The pendant carboxyl groups may be derived, for example, by preparing the urethane polymer in the presence of, or by chain extending an isocyanate functional prepolymer with, a reactive hydroxyl compound which contains an internal carboxyl group, such as the dihydroxyalkanoic acids described in various of the previously incorporated references (see, for example, U.S. Pat. No. 4,318,833 at col. 4, lines 29-55). Examples of preferred carboxy-functional hydroxy compounds are 2,2-dimethylol propionic acid and 2,2-dimethylol butyric acid.
In order to render the thermoplastic polymer aqueous-dispersible, the polymer must contain at least a sufficient amount of the carboxyl groups which are ionized, for example, by neutralization with an appropriate base such as, for example, a tertiary amine such as triethyl amine, ammonia, sodium hydroxide, and the like.
As indicated previously, the molecular weight of the host thermoplastic polymer is relatively high, and preferably in the range of about 2,000 to about 1,000,000 (Mw). The thermoplastic polymers typically have a glass transition temperature from well below room temperature (about -60° C.) to about 100° C., and preferably from about -40° to about +40° C.
Suitable commercially-available aqueous-dispersible thermoplastic polymers (generally available as aqueous dispersions) include the following:
BAYHYDROL® polyurethane dispersions of Mobay and Miles;
SPENSOL® L water reducible urethane resins of NL Chemicals;
NEOREZ® water-borne urethane polymers of Zeneca Inc.;
WITCOBOND® aqueous urethane dispersions of Witco Corporation; and
SANCURE® waterborne urethane polymers of Sanncor Industries Inc.
Especially preferred aqueous-dispersible thermoplastic polymers are those based upon m-TMXDI as the diisocyanate and either difunctional polyesters or polyethers as the isocyanate reactive component, prepared with small amounts of ionized or ionizable pendant carboxyl functionality. These thermoplastic polymers and methods for their preparation are described in the previously incorporated article entitled "Unique Waterborne Systems Based on TMXDI® (meta) Aliphatic Isocyanate and TMI® (meta) Unsaturated Isocyanate." Commercially available examples thereof are available under the trade designation CYDROTHANE® of Cytec Industries Inc., West Paterson, N.J. These commercial coating materials exhibit low viscosity and low VOC because no organic cosolvent is used. The CYDROTHANEO® materials are the preferred thermoplastic polymer dispersions for use in this invention.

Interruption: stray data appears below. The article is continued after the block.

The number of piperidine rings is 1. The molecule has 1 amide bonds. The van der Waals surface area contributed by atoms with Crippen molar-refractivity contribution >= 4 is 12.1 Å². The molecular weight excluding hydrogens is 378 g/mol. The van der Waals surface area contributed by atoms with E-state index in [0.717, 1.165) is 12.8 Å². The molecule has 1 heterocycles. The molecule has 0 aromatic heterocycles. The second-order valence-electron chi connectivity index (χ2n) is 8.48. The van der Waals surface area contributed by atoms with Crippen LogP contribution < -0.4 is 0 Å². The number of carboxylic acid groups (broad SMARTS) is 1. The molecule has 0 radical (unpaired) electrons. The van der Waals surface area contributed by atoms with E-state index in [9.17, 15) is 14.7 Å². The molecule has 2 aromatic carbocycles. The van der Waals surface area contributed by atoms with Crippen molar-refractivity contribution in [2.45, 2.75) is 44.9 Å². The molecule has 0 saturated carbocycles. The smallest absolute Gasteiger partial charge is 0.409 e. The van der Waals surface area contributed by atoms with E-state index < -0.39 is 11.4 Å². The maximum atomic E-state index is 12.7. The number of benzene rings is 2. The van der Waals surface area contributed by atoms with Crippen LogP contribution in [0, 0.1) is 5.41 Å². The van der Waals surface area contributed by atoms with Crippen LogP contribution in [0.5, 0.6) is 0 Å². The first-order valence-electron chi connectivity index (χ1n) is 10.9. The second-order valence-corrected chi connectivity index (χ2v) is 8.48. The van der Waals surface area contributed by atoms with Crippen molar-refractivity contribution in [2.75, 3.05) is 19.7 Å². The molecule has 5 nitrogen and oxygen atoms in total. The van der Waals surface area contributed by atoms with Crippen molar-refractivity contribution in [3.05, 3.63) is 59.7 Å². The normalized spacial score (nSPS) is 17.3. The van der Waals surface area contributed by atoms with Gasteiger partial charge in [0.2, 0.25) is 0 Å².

The Interpenetrating Addition Polymer
The interpenetrating addition polymer, at least partially entangled on a molecular level with the thermoplastic polymer, is derived from one or more addition-copolymerizable monomers having latent reactive functionality to render the IPN composition self-crosslinking. By "self-crosslinking" is it meant that:
(1) the latent reactive functionality on the interpenetrating polymer is capable of reacting with itself or a derivative thereof, for example, residual unsaturation (which can be addition polymerized), isocyanate groups (which react with water to form amine groups which in turn react with additional isocyanate groups) and epoxy groups (which can react with each other as well as the secondary hydroxyl groups produced thereby);
(2) the latent reactive functionality on the interpenetrating polymer is capable of reacting with a second type of functionality present on the interpenetrating polymer including, but not limited to, various combinations of epoxy and/or isocyanate groups with active hydrogen containing groups, for example, combinations of epoxy groups and hydroxyl groups, combinations of epoxy groups and carboxyl groups, combinations of isocyanate groups and hydroxyl groups, combinations of isocyanate groups and epoxy groups, or other combinations thereof; and/or
(3) the latent reactive functionality on the polymer is capable of reacting with functionality present on the thermoplastic polymer, for example, the interpenetrating polymer may contain epoxy and/or isocyanate groups, and the thermoplastic polymer may contain carboxyl, hydroxyl and/or amino groups.
As examples of isocyanate functional addition polymerizable monomers may be mentioned meta-isopropenyl-α,α-dimethylbenzyl isocyanate ("m-TMI"), para-isopropenyl-α,α-dimethylbenzyl isocyanate ("p-TMI") and isocyanato ethyl methacrylate ("IEM").